One of the less-remarked upon provisions of the national healthcare law passed in 2010 was a standardized calorie reporting requirement for restaurant menus in chains with more than 20 stores. We noted at the time that while it might fill a consumer desire to disclose calories, the mandate wouldn’t meaningfully reduce obesity rates. Supporters, however, pushed the fat-fighting narrative even as they admitted that evidence indicated that we were right. We asked at the time:
So we have to ask: What if it doesn’t work? To begin with, anti-obesity crusaders will start looking for the next (and the next, and the next) heavy-handed policy. If national menu labeling mandates can be passed under the name of “healthcare,” a whole lot of supposedly anti-obesity initiatives could see the light of legislation.
Well, the past three years have showed us what those initiatives might look like. We’ve seen aggressive pushes for soda taxes, proposals to create an “administrative Leviathan” to regulate drink portions, and murmurings of bureaucrat-ordered total prohibitions. Oh, and the food police aren’t done messing with menus. The Los Angeles Times reports on a study from the Bloomberg (yes, him) School of Public Health:
How about posting a menu item’s calorie content in “sweat equivalents” (it’ll take you 90 minutes of power-walking to work off the calories in this piece of cheesecake and 30 minutes to work off the fruit-and-yogurt combo)? How about listing food items on the menu in the order of their nutritional density or caloric content (apple slices before fries, nonfat milk before sugary soda)?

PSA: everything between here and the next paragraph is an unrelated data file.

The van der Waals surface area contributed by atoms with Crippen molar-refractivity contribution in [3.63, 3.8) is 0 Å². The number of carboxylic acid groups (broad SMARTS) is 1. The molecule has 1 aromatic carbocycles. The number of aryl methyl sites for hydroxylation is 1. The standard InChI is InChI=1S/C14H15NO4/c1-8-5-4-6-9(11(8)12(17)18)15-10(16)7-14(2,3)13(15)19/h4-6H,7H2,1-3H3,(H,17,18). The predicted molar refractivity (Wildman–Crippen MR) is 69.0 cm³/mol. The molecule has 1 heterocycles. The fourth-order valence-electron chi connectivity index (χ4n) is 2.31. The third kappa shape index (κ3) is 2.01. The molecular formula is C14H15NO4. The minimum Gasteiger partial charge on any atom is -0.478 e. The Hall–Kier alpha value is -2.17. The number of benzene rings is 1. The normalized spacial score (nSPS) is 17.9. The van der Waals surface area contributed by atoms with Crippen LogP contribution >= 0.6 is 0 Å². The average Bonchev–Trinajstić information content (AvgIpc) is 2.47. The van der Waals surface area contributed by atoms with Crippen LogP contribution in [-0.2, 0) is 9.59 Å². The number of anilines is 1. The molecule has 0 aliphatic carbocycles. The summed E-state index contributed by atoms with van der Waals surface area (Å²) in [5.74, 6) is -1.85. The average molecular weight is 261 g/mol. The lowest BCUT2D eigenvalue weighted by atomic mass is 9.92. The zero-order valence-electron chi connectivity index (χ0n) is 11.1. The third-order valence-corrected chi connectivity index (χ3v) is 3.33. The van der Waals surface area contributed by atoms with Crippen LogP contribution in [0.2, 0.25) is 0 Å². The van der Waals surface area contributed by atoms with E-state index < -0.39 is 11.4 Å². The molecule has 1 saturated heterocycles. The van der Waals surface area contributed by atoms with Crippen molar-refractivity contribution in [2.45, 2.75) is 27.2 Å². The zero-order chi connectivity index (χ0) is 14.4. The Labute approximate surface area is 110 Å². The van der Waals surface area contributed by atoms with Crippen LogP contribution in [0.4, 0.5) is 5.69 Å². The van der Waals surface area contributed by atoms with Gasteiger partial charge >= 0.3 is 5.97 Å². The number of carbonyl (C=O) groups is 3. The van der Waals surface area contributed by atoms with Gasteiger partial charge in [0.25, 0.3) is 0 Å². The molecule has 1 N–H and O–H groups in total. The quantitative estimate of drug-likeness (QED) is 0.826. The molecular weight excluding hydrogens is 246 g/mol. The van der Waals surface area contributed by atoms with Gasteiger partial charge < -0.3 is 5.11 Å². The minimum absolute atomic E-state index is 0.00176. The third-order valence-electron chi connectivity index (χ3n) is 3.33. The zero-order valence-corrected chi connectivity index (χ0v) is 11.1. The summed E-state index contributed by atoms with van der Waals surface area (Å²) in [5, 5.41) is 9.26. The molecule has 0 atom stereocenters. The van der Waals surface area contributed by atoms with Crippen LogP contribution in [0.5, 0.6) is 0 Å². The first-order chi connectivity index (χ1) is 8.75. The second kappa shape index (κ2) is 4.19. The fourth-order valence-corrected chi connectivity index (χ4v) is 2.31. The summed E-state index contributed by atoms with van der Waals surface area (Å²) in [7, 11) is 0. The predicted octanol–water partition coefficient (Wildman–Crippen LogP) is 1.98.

The researchers found that listing so-called exercise equivalents for the calories in various meals reduced calorie consumption somewhat, so they called on state or local (that Bloomberg guy again) governments to pass such mandates for chains not preempted by the federal rule.
The most glaring problem with these proposals is that they are downright deceptive. An average person burns roughly 1000-1500 calories just to continue living (scientists call this the basal metabolic rate). Saying that eating a cheeseburger for a meal (when you have to eat to live) would somehow require you to immediately run a 5 K or assume the rotundity of Yale professor and soda scold Kelly Brownell is deceptive. (Physical activity still is a good idea, though.) It’s even more deceptive when you consider that a University of California study found that people compensate for eating big restaurant meals by eating less at other mealtimes.